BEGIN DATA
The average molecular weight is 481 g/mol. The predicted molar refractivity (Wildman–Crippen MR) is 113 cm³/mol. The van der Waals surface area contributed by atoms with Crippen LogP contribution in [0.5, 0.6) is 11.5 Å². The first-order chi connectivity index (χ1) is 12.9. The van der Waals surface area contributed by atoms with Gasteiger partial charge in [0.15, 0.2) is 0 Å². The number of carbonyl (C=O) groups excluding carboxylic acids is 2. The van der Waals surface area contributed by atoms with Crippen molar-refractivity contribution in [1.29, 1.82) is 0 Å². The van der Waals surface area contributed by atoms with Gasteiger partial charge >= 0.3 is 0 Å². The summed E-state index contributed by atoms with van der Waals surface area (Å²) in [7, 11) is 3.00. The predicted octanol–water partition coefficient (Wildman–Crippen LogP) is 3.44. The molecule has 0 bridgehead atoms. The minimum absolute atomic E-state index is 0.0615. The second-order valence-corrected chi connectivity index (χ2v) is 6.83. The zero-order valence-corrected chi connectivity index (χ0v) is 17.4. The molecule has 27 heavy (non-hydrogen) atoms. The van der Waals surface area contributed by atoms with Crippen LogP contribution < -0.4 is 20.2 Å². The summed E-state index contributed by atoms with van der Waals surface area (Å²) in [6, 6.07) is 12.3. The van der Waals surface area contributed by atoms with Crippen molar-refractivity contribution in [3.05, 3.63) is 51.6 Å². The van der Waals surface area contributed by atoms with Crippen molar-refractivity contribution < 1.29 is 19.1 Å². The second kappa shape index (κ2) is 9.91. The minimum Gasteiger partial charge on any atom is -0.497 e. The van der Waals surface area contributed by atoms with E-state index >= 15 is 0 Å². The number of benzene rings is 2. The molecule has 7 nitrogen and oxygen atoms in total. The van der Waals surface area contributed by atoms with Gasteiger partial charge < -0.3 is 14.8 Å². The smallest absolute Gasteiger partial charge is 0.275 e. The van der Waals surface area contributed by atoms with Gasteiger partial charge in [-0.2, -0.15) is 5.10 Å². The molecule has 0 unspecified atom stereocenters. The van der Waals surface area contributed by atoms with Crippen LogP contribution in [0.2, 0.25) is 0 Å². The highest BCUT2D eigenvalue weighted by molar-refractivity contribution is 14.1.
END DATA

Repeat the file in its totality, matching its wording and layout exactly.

The average molecular weight is 481 g/mol. The predicted molar refractivity (Wildman–Crippen MR) is 113 cm³/mol. The van der Waals surface area contributed by atoms with Crippen LogP contribution in [0.5, 0.6) is 11.5 Å². The first-order chi connectivity index (χ1) is 12.9. The van der Waals surface area contributed by atoms with Gasteiger partial charge in [0.15, 0.2) is 0 Å². The number of carbonyl (C=O) groups excluding carboxylic acids is 2. The van der Waals surface area contributed by atoms with Crippen molar-refractivity contribution in [1.29, 1.82) is 0 Å². The van der Waals surface area contributed by atoms with Gasteiger partial charge >= 0.3 is 0 Å². The summed E-state index contributed by atoms with van der Waals surface area (Å²) in [7, 11) is 3.00. The predicted octanol–water partition coefficient (Wildman–Crippen LogP) is 3.44. The molecule has 0 bridgehead atoms. The minimum absolute atomic E-state index is 0.0615. The second-order valence-corrected chi connectivity index (χ2v) is 6.83. The zero-order valence-corrected chi connectivity index (χ0v) is 17.4. The molecule has 27 heavy (non-hydrogen) atoms. The van der Waals surface area contributed by atoms with Crippen LogP contribution < -0.4 is 20.2 Å². The summed E-state index contributed by atoms with van der Waals surface area (Å²) in [6, 6.07) is 12.3. The van der Waals surface area contributed by atoms with Crippen molar-refractivity contribution in [3.05, 3.63) is 51.6 Å². The van der Waals surface area contributed by atoms with Crippen molar-refractivity contribution < 1.29 is 19.1 Å². The second kappa shape index (κ2) is 9.91. The minimum Gasteiger partial charge on any atom is -0.497 e. The van der Waals surface area contributed by atoms with E-state index >= 15 is 0 Å². The number of benzene rings is 2. The molecule has 7 nitrogen and oxygen atoms in total. The van der Waals surface area contributed by atoms with Gasteiger partial charge < -0.3 is 14.8 Å². The smallest absolute Gasteiger partial charge is 0.275 e. The van der Waals surface area contributed by atoms with Gasteiger partial charge in [-0.2, -0.15) is 5.10 Å². The molecule has 0 unspecified atom stereocenters. The van der Waals surface area contributed by atoms with Crippen LogP contribution in [0.2, 0.25) is 0 Å². The highest BCUT2D eigenvalue weighted by molar-refractivity contribution is 14.1.